They say when trade works, the world wins. In that case, the president’s signing of Free Trade Agreements with Colombia, Panama and South Korea on Oct. 21 was a long-awaited victory for all parties.
Global access is imperative to maintaining a competitive edge, as foreign markets hold the most growth potential. According to Floyd Gaibler, U.S. Grains Council director of trade policy, the overseas market represents 73% of the world’s purchasing power, 87% of the economic growth and 95% of the world’s customers. The passage of these agreements levels the playing field and gives the United States the same duty-free access our competitors have experienced in all three markets.
In total, the United States stands to gain 250,000 jobs and $13 billion in annual exports, making this the largest trade package passed since the North American Free Trade Agreement. Agriculture exports alone could increase by more than $2 billion annually, according to the USDA.
Leaders of U.S. grower associations, trade promotion organizations and major agriculture companies sat down with Feed & Grain to explain the unique opportunities and challenges each market represents, and discuss why it’s vital for the United States to aggressively pursue open trade and give our producers the opportunity to compete fairly in the global marketplace.
Colombia: making up lost ground
The most notable objective with respect to the Colombian market is regaining the market share lost from 2007 through 2011 while the agreements sat pending.
Historically, Colombia has been one of the top 10 export markets for U.S. corn. During the marketing year of 2007-08, the United States exported 114 million bushels of corn to Colombia, valued at about $627 million, according to Sarah Gallo, National Corn Growers Association director of public policy. By the 2009-10 marketing year, our exports dropped to only 36 million bushels, around $152 million.
“It was an unbelievable decrease in two short years and one of the primary reasons the NCGA was supportive of the Colombia free trade agreement — to get some of that market share back,” says Gallo.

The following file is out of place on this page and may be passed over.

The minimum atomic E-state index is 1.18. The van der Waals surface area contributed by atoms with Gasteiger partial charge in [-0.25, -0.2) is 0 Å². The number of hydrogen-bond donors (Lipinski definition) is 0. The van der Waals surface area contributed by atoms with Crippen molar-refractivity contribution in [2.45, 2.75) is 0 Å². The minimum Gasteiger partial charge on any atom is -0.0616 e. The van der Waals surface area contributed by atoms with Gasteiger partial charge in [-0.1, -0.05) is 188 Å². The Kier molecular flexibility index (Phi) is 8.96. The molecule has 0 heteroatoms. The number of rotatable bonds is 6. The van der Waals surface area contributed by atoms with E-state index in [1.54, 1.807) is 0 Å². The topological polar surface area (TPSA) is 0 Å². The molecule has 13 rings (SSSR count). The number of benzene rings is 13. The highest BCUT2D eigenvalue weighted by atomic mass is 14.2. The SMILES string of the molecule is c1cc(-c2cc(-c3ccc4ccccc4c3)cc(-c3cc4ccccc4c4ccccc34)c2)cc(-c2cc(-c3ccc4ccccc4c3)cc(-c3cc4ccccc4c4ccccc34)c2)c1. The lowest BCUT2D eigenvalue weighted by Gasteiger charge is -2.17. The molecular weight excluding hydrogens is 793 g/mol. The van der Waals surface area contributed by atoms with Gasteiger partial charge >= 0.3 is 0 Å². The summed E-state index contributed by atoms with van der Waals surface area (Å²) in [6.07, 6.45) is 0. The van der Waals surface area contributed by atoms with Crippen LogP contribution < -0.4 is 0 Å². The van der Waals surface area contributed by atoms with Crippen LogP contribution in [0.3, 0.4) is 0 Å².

Gaibler attributed the lost market share to Colombia’s trade agreements with other nations.
“Collectively, the U.S. prior to 2008 had nearly 50% of all of the agriculture imports going into Colombia, valued at that point at more than $2 billion,” said Gaibler. “But we’ve seen this market share decline rapidly to less than 25%. Conversely, Argentina’s market to Colombia for total ag imports rose from 8% to 30% over that same time period and Brazil increased from 6% to 9%. That loss of market share can be attributed directly to the fact the U.S. is facing high tariffs, while Brazil and Argentina received duty preference reductions through the Mercosur Agreement.”
Colombia’s implementation of new trade agreements extends beyond South America. In August 2011 a trade agreement with Canada went into effect, despite the fact the FTA was signed nearly two years after the U.S./Colombia FTA was signed.
Meanwhile, U.S. wheat had 73% market share in 2008 and plummeted to around 43% by the end of 2010. Shannon Schlecht, U.S. Wheat Associates director of policy, explains the negative impact Canada’s expedient implementation had on the United States.
“Economic analysis indicated that U.S. farm gate prices could have been $0.10/bushel higher if the U.S./Colombia FTA would have been implemented ahead of Canada’s agreement,” Schlecht says. “Canada’s imports have surged since passing their FTA — doubling in the month of August year on year and again more than doubling in September 2011.”
Devry Boughner, director of international business relations for Cargill, one of the largest marketers of food and agricultural products in the United States, says buyers are looking for competitively priced imports.
“When U.S. export products are priced higher than products from other countries based on trade barriers, U.S. products lose out,” says Boughner.